MRIs Help Fight High Risk of Breast Cancer

For women with a high risk of breast cancer because of genetic mutations or family history, yearly M.R.I. scans in addition to mammograms and breast exams may save lives, a new study finds.

The study, the first to measure survival in a large number of high-risk women receiving M.R.I.’s, found that after six years of follow-up, 93 percent of mutation carriers with cancer were still alive, compared with 74 percent alive at five years in earlier studies. In the new study, all of the women at high risk because of family history were still alive after six years.

Experts began several years ago to recommend yearly M.R.I. scans in addition to mammograms for high-risk women, because M.R.I. is better at finding tumors. Mammograms still detect some cancers that M.R.I.’s miss, so high-risk women are generally advised to have both tests. But until now, researchers did not know whether the combined testing saved lives.

“We have always assumed that if you find the cancer early, the patients will do better,” said Dr. Maxine Jochelson, director of imaging at the breast and imaging center at Memorial Sloan-Kettering Cancer Center in Manhattan (she was not involved in the study). “This is the first paper that really has taken a large number of women and shown that if you find disease earlier it does translate into some improved outcomes.”

The findings may offer a reprieve to some women with very high risk who thought that having their breasts removed preventively was the only way to avoid cancer and save their lives. More women may also become willing to be tested for mutations, since there could be a less drastic way to deal with them.

“Carefully screened with M.R.I., clinical breast examination and mammography, even women at high risk for the development of breast cancer may make a rational decision not to have prophylactic mastectomy as a risk-reducing intervention,” said Dr. Andrew D. Seidman, a breast cancer specialist at Memorial Sloan-Kettering who was not involved in the study.

But even careful screening may not protect as well as preventive surgery: four women in the study, all with BRCA mutations, died of breast cancer.

Breast M.R.I. is not recommended for most women, who have only an average risk of breast cancer, because the scans find too many possible abnormalities and lead to repeat scans and biopsies for things that turn out to be harmless. Even in this study of high-risk women, about 10 percent of the suspicious M.R.I. findings turned out to be false positives. The new study, published online in The Journal of Clinical Oncology, involved 2,157 high-risk women in the Netherlands. Some had mutations in genes called BRCA1 or BRCA2, which produce a lifetime breast cancer risk of 50 percent to 85 percent. Others had lifetime risks ranging from 15 percent to 50 percent based on family history. (An average woman’s lifetime risk is 12.2 percent.)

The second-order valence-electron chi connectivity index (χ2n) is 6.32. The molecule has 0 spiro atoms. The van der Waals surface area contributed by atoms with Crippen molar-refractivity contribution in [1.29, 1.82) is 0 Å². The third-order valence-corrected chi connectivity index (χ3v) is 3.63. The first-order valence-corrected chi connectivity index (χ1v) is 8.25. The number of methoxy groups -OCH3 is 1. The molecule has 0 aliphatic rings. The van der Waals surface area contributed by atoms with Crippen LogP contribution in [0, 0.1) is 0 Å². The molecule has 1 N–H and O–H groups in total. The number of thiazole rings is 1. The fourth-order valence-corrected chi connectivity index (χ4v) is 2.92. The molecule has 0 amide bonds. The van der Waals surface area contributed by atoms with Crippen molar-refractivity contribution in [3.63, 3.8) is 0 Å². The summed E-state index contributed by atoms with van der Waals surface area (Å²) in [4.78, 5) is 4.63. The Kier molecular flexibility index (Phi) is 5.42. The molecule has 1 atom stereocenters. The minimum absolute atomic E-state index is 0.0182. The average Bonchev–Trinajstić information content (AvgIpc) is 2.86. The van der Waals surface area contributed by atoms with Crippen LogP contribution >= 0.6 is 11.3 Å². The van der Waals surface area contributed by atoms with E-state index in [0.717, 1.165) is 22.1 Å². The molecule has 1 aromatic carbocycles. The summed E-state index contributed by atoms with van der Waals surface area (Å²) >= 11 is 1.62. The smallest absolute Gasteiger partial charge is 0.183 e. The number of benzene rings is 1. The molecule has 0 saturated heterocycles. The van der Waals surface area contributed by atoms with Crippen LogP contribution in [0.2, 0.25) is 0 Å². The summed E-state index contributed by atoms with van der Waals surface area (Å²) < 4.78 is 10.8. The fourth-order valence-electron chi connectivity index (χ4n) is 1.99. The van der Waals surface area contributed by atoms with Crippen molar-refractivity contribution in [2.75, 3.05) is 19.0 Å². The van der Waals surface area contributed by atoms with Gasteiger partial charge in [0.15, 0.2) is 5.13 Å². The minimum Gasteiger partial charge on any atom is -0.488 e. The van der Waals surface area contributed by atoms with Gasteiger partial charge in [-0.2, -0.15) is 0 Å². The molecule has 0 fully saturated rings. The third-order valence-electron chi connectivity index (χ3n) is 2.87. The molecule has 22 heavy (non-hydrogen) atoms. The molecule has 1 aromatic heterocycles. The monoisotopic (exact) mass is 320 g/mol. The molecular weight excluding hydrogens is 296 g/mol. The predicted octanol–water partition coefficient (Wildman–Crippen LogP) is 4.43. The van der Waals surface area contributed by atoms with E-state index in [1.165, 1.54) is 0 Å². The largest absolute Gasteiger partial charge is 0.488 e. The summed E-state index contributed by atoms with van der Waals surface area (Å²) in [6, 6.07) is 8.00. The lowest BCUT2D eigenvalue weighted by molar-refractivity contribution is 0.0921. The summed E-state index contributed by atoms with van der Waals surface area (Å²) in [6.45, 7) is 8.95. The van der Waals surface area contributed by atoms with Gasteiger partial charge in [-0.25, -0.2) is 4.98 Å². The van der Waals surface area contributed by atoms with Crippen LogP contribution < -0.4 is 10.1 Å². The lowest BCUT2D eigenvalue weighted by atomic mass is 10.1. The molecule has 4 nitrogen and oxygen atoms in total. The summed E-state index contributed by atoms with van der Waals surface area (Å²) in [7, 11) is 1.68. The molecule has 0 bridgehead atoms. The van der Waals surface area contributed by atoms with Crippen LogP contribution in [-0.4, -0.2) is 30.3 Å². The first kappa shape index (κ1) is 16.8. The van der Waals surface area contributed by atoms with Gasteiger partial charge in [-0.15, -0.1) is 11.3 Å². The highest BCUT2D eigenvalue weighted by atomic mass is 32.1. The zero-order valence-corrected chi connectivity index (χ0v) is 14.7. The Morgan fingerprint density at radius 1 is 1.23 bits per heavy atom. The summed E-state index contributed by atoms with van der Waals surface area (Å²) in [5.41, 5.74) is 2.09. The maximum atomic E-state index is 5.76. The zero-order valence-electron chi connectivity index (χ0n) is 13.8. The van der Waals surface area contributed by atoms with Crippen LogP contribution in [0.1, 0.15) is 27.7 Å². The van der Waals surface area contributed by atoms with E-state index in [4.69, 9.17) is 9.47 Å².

The research was directed by Dr. Jan G. M. Klijn, an emeritus professor of medical oncology at the Erasmus University in Rotterdam.

Dr. Klijn and Dr. Seidman said that it may be worth considering whether high-risk women should have M.R.I. twice a year. But the test is expensive — from $2,000 to more than $6,000.

A weakness in the study is that there was no control group. All the women had M.R.I.’s, so the researchers had to use a less reliable method, comparing their results with previous studies of women who did not have M.R.I.’s. Creating a control group would have been unethical, because the women were at high risk and there was reason to believe M.R.I. would help them.

A striking finding was that in women with a BRCA1 mutation, M.R.I. was far better than mammograms: M.R.I. found 66.7 percent of cancers in them, but mammograms found only 25 percent.

“The difference is stark, bigger than what I would have expected,” said Dr. Linda Moy, a specialist in breast imaging at New York University Langone Medical Center.

Dr. Moy said the new findings emphasized the need to monitor mutation carriers closely with M.R.I.